US presidential candidates face-off over race, economy and foreign policy in first TV showdown ahead of November’s vote.
US presidential candidates Hillary Clinton and Donald Trump have gone head-to-head over the issue of race, the economy and foreign policy in their first televised debate ahead of November’s election.
Clinton accused her Republican rival of racism, sexism and tax avoidance, while Trump, a businessman making his first run for public office, repeatedly cast his opponent as a career politician and demanded that she should account for her time in government.
Monday’s televised face-off was the most anticipated moment in the election campaign, with both sides expecting a record-setting audience for the showdown at Hofstra University in New York.
In one of the more heated exchanges, the two candidates attacked each other for the controversy Trump stoked for years over whether President Barack Obama was born in the US.
Obama, who was born in Hawaii, released a long form birth certificate in 2011 to put the issue to rest. Only earlier this month did Trump say publicly that he believed Obama was born in the US.
"He (Trump) has really started his political activity based on this racist lie that our first black president was not an American citizen. There was absolutely no evidence for it. But he persisted. He persisted year after year," Clinton said.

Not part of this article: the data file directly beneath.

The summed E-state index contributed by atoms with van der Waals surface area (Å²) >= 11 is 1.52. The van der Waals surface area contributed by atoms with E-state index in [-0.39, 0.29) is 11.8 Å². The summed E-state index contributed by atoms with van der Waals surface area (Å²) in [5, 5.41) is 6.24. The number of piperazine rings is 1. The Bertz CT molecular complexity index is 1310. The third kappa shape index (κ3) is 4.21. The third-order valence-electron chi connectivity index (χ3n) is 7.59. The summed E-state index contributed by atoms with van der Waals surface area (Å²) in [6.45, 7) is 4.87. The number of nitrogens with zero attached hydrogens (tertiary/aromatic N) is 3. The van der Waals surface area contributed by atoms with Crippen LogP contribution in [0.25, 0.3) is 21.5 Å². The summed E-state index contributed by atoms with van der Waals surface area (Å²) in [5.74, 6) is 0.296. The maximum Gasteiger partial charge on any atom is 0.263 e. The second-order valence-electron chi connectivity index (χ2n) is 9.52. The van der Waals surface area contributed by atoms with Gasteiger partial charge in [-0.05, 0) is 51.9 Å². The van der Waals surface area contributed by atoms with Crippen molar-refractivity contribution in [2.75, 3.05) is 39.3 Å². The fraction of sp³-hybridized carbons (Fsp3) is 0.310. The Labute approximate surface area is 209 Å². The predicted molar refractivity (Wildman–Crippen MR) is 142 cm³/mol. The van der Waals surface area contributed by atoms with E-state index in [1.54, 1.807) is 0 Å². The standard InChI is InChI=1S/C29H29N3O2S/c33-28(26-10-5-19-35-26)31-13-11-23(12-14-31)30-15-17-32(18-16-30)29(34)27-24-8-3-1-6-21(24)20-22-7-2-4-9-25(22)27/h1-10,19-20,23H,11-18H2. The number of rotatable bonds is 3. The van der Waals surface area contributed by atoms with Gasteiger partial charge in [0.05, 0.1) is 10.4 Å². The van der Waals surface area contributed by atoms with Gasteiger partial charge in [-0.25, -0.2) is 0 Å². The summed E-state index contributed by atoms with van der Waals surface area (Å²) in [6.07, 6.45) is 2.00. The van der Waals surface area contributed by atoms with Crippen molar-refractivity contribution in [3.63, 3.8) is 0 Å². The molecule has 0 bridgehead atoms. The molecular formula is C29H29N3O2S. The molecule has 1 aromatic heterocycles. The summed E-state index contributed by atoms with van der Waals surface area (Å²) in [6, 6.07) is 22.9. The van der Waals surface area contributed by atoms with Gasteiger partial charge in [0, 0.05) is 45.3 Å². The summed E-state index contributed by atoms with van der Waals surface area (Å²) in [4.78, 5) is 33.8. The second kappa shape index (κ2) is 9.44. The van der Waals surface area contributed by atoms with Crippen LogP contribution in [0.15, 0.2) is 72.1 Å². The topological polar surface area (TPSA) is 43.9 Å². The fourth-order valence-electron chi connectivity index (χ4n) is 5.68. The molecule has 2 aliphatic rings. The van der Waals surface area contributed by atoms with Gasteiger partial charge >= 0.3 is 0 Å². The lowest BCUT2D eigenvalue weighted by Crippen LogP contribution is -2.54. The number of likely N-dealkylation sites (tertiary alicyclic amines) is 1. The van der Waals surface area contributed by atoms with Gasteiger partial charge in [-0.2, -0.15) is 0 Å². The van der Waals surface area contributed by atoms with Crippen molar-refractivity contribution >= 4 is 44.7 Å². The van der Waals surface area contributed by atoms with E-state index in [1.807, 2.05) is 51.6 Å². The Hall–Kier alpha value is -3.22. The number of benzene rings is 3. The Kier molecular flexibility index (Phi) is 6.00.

Trump repeated his false accusation that Clinton’s failed 2008 presidential campaign against Obama had initiated the so-called "birther" issue.
"Nobody was pressing it, nobody was caring much about it ... I was the one that got him to produce the birth certificate and I think I did a good job," Trump said.
The Republican also backed the controversial "stop-and-frisk policing" tactic as a way to bring down crime, while the Democrat said the policy was unconstitutional and ineffective.
The stakes were high as the candidates headed into the debate tied in most national polls ahead of the November 8 election.
The centrepiece of Trump’s case against Clinton, a former senator and secretary of state, was that she was a "typical" politician who has squandered opportunities to address the domestic and international issues she is now pledging to tackle as president.
"She’s got experience," he said, "but it’s bad experience".